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4 Innovation Lessons from Football

Well, it’s the final week of the NFL regular season, and playoffs are just around the corner (Go Packers!). College football bowls are going into high gear as well (Go Wake Forest!).

Just recently I read an article on the “Top 10 Play Innovations” in the NFL so I thought it would be a good time to explore what innovation lessons are held there for us.

First, let’s talk about what they didn’t do in pro football. It may be obvious, but teams didn’t diversify into baseball or basketball or any other sport. They also didn’t expand their footprint by using the sidelines, stands, or concession areas for certain plays. Coaches didn’t suddenly start playing 12 or 13 players at a time to gain the upper hand. Teams also didn’t elect to use an object other than a football like keys, a shoe, or a pineapple (Sorry, Southwest Airlines!) on their possessions.

So, what did coaches and teams do to create competitive advantages while staying within the confines of the rules of the game? Just how did they create innovation in what might be perceived to be limiting circumstances?

This is not a lesson on football (I wouldn’t be the right one to give it), and I’m not going to go into great detail about schemes, formations, and defenses. Here are, however, a few themes I noticed that have lessons in innovation for all of us:

Placement- Most innovation in offensive or defensive schemes starts with the placement of the players. Use of more running backs, more wide receivers, or an extra defensive back created options and changed the game. Words like “pressure” and “neutralize” are used to describe the effects of these inventive formations. Does your organization have people assigned to the right positions? Do you need to shift areas of responsibility? Would putting more emphasis on a given facet of your “game” create a competitive advantage?

Motion- The movement of players at the onset of a play also was a means of bringing innovation to football. Words like “mismatches” and “uncertainty” are key. Do your employees, members, prospects, customers, and/or competitors always know your next move with communications, marketing, public relations, branding, etc.? Are they certain of your tactics at conferences and trade shows with exhibits, sponsorships, advertising, etc.? Do your constituents already have you classified, pegged, nailed? What can you do to create a mismatch, to make them have to respond accordingly and not think of your organization in the same way? What can you do to develop new efficiencies (wins) and at the same time make it more exciting for your “fans”?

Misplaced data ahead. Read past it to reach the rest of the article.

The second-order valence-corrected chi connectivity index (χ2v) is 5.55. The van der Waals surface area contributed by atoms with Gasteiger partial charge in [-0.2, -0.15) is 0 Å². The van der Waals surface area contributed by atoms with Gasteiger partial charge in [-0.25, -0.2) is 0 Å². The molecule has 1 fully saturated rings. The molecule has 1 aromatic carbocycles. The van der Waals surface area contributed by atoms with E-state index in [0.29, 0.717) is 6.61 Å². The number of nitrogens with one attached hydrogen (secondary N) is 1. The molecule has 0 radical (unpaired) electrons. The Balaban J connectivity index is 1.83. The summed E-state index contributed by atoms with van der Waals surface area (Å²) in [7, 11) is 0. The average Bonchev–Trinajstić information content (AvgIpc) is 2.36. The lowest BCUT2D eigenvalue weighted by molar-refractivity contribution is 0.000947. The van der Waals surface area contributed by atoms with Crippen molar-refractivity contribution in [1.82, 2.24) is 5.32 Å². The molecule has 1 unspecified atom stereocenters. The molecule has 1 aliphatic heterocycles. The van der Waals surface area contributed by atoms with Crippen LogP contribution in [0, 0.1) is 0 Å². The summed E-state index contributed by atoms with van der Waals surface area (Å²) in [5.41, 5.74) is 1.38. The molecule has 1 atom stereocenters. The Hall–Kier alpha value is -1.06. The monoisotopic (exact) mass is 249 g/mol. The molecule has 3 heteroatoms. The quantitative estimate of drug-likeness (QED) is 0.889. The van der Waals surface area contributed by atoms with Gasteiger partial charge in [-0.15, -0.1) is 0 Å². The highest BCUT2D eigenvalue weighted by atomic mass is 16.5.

Time Management- At times innovation in football has focused on the management of the clock. Terms like the “no-huddle offense” and “2-minute offense” have become universally known. Looking at the clock and play calling differently has led to long-term success for some franchises. How does your organizations approach project management and deadlines? Are you effective at the division of responsibilities? We’re all dealing with tasks that need to be done that need to be finished by a certain date or time. Does your organization procrastinate until you’re woefully behind and then try to scramble in the last two minutes of the game? How can you create an organizational culture that addresses the need for purposeful time management from start to successful completion?

Intent- Teams have found success when they took a step back and stopped doing what the rest of the pack was doing. They embraced a different approach. These teams stopped settling for what was tried-and-true; and, instead, they innovated. They stopped going with limited opportunities with defined results and forged a new paradigm. In short, they took a risk, a gamble. They could have looked like idiots if their new methods failed. Instead, they developed options for running backs, trick plays, short passes, deep passes, and schemes for linebackers to get sacks. And, these franchises came up big! What are the ways you see that you could approach problems and issues differently? What large opportunities await but haven’t been addressed because the organization is too focused on the tasks at hand? Where has dynamic leadership simply become adequate management? How do you take time to reflect and plan strategically, to truly innovate in your field?

What are the innovation lessons you see in football or from another sport? How are these being applied in your organization? What more can be done to take these examples from the field to the office?

  1. April 23, 2012 at 10:06 am

    Good points Jay! Thanks for sharing it with me. My sport is hockey. While not focused on innovation, you may find my post 10 lessons for Association Management Professionals from Ice Hockey http://bit.ly/JzSNOP of interest.

  2. June 27, 2012 at 11:19 am

    Maybe I think to much like a male, but I love the concept of getting paid an astronomical amount of money for hitting someone. It’s astounding. If I hit you on the sidelines, you can sue me for xyz, 2 feet over & I get paid for it.

    • Jay S. Daughtry
      June 27, 2012 at 11:35 am

      That is such a great point! Boxing, hockey, and lacrosse could be looked at in much the same way. Controlled and publicly-sanctioned violence- even for those who are playing at the youth, high school, college, or amateur levels and aren’t getting paid for it.

  1. February 27, 2013 at 4:13 pm

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